AN: There were four of us in the room writing it. The hardest part was trying to stay in that perspective. Everybody has someone that they’ve lost, whether it be a family member that lost a young child or someone they may know who passed away at a young age, so I tried to get everyone in the room to put themselves in the shoes of the person closest to them. Once everybody understood where it was going and we all found that perspective, everyone had a story of their own and it made sense, and we wrote it within a couple of hours.
PC: You’re releasing “Way Too Young for Wings” to country radio, and at the same time, releasing “Tell Fort Worth I Said Hello” to Texas country radio. Can you talk about making the decision to release them simultaneously and why you chose each for their respective market?
AN: I knew that I wanted to release two singles simultaneously, and I knew I wanted those two to be the ones out there. Texas radio is basically a planet of their own, so to me, it made sense. It didn’t feel like I was going to be splitting my audience. Of course, it doesn’t bother me at all if somebody wants to play both of them [laughs]. To me, it made sense to release “Tell Fort Worth I Said Hello” to Texas country radio because it has that Texas country Flair to it.
PC: “Sad Song” was written based on personal experiences, including a divorce. What was it like for you to open up that way with the song? Is there a certain catharsis that comes with encapsulating those feelings within the song?
AN: Absolutely. Some of those things are hard to write, and you do have to go back in time and walk down memory lane putting yourself in a place that’s not necessarily easy to be, but the song remembers when. It’s not easy, but it’s therapeutic at the same time.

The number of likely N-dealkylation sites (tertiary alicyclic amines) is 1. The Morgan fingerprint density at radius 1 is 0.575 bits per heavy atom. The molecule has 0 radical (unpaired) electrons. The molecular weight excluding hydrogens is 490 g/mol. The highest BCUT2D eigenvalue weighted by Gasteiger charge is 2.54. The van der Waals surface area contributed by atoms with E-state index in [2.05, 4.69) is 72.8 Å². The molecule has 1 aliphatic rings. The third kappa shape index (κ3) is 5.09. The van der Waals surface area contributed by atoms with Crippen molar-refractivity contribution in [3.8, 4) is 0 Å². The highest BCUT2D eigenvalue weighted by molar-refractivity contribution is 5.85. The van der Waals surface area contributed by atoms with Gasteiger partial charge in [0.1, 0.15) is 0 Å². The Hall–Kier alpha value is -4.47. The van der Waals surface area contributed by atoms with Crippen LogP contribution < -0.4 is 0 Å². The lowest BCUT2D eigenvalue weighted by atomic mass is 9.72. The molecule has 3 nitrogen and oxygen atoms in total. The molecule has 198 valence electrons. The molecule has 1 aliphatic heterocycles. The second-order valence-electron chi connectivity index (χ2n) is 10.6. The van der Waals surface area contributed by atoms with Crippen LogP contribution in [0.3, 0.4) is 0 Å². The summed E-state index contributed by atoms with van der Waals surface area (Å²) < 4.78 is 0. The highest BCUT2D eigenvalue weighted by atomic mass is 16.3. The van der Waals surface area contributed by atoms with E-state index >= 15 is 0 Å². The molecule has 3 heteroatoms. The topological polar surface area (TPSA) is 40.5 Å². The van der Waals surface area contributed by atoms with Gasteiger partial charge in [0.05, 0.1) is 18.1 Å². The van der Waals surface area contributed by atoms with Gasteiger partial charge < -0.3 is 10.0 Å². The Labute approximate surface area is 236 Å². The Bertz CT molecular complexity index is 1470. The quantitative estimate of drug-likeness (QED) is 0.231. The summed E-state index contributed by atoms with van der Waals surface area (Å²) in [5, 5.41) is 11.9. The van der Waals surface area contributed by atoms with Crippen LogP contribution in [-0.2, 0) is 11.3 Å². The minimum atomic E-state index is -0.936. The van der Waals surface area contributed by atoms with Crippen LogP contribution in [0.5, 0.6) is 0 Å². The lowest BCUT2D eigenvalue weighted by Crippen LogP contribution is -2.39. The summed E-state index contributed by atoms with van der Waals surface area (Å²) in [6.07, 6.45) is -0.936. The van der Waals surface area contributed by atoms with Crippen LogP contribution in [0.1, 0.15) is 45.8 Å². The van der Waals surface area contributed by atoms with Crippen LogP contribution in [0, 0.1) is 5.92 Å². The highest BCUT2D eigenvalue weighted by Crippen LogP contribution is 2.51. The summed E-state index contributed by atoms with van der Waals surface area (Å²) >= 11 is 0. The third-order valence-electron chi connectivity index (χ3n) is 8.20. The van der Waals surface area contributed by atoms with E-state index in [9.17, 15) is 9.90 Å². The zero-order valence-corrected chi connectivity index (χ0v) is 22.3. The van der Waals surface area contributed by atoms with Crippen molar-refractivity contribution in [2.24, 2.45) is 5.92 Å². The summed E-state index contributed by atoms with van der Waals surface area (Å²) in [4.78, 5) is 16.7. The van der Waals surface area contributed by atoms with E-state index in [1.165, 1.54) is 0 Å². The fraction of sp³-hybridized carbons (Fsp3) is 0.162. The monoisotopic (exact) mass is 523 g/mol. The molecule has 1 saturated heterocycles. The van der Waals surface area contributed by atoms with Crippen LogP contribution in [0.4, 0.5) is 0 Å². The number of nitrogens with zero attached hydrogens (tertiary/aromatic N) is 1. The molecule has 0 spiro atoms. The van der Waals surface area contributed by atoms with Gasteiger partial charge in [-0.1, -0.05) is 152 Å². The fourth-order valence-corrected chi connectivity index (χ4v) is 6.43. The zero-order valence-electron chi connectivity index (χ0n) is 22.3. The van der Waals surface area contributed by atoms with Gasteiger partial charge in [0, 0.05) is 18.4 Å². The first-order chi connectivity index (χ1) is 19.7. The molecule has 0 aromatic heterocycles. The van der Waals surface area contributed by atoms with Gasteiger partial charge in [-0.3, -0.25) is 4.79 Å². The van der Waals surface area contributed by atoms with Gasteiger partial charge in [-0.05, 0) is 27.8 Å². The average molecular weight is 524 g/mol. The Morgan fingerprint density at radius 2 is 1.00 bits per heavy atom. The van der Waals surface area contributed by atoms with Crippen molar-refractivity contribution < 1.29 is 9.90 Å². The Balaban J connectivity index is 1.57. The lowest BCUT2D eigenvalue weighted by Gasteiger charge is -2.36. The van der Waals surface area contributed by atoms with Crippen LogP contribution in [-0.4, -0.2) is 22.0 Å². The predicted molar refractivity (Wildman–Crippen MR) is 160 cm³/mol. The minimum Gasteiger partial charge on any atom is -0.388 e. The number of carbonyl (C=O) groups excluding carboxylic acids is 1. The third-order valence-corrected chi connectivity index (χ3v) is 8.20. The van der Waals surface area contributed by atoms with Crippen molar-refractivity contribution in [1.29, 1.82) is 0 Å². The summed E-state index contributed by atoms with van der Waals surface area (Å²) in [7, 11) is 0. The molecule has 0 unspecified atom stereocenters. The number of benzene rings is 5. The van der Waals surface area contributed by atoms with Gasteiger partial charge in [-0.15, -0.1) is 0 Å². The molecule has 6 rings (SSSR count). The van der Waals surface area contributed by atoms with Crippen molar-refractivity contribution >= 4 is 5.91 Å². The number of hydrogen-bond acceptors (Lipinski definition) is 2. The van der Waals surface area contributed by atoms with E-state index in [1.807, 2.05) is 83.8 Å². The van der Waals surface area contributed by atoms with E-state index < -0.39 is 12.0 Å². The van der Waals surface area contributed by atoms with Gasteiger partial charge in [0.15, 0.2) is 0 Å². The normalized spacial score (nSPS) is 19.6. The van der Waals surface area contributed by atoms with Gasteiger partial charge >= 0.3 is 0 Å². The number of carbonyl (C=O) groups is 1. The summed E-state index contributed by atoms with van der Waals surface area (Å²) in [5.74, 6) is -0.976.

PC: Do you have a favorite song on The Old Side of Town? If so, why is it so special to you?
AN: I’d have to say it’s a tie between “Way Too Young for Wings” and “They Don’t Make ‘Em Like My Daddy Anymore,” just because both of those songs have really deep, personal meetings to them. I like everything that’s on the record, but those two are extra special to me.
PC: What do you hope listeners take away from The Old Side of Town after listening all the way through?
AN: I hope they take away the fact that there are still artists out there trying to put new classic country music out there that tells stories about life. I miss that. I miss songs about life and life experiences; heartache, losing someone you love, and even just being sassy like “I Thought He’d Never Leave.” I miss those kinds of songs, and I hope that’s what people take away from this record.
PC: 2020 has altered most of the plans of artists so far. Of the things you can control, what are your plans for the rest of the year?
AN: I have a release party at The Station Inn on November 13th, which will be live streamed through The Station Inn TV. Other than that, I’m hoping to start doing a few live streams here and there, even if it’s just from my living room. I’m praying that venues open back up so we can try to book some tours and get back out there to promote our music!
*Alecia’s music is featured on The Best of Pro Country playlist!*
**All images courtesy of so much MOORE media and photographed by David McClister**